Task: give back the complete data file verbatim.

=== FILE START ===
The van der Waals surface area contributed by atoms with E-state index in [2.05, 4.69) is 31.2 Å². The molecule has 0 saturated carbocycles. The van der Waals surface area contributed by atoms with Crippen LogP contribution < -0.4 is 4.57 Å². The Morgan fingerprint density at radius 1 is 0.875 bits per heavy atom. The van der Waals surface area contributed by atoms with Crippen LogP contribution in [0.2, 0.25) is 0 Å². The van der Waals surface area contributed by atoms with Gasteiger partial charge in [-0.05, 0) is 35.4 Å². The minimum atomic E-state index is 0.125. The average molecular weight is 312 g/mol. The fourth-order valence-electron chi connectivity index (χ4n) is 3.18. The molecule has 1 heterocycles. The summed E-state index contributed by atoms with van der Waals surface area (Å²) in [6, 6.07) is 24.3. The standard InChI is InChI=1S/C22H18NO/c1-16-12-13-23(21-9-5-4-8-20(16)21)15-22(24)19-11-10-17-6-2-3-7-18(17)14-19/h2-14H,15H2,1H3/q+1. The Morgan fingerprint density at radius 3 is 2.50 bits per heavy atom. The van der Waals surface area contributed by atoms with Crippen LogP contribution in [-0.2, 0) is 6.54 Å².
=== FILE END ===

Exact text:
The van der Waals surface area contributed by atoms with E-state index in [2.05, 4.69) is 31.2 Å². The molecule has 0 saturated carbocycles. The van der Waals surface area contributed by atoms with Crippen LogP contribution < -0.4 is 4.57 Å². The Morgan fingerprint density at radius 1 is 0.875 bits per heavy atom. The van der Waals surface area contributed by atoms with Crippen LogP contribution in [0.2, 0.25) is 0 Å². The van der Waals surface area contributed by atoms with Gasteiger partial charge in [-0.05, 0) is 35.4 Å². The minimum atomic E-state index is 0.125. The average molecular weight is 312 g/mol. The fourth-order valence-electron chi connectivity index (χ4n) is 3.18. The molecule has 1 heterocycles. The summed E-state index contributed by atoms with van der Waals surface area (Å²) in [6, 6.07) is 24.3. The standard InChI is InChI=1S/C22H18NO/c1-16-12-13-23(21-9-5-4-8-20(16)21)15-22(24)19-11-10-17-6-2-3-7-18(17)14-19/h2-14H,15H2,1H3/q+1. The Morgan fingerprint density at radius 3 is 2.50 bits per heavy atom. The van der Waals surface area contributed by atoms with Crippen LogP contribution in [-0.2, 0) is 6.54 Å².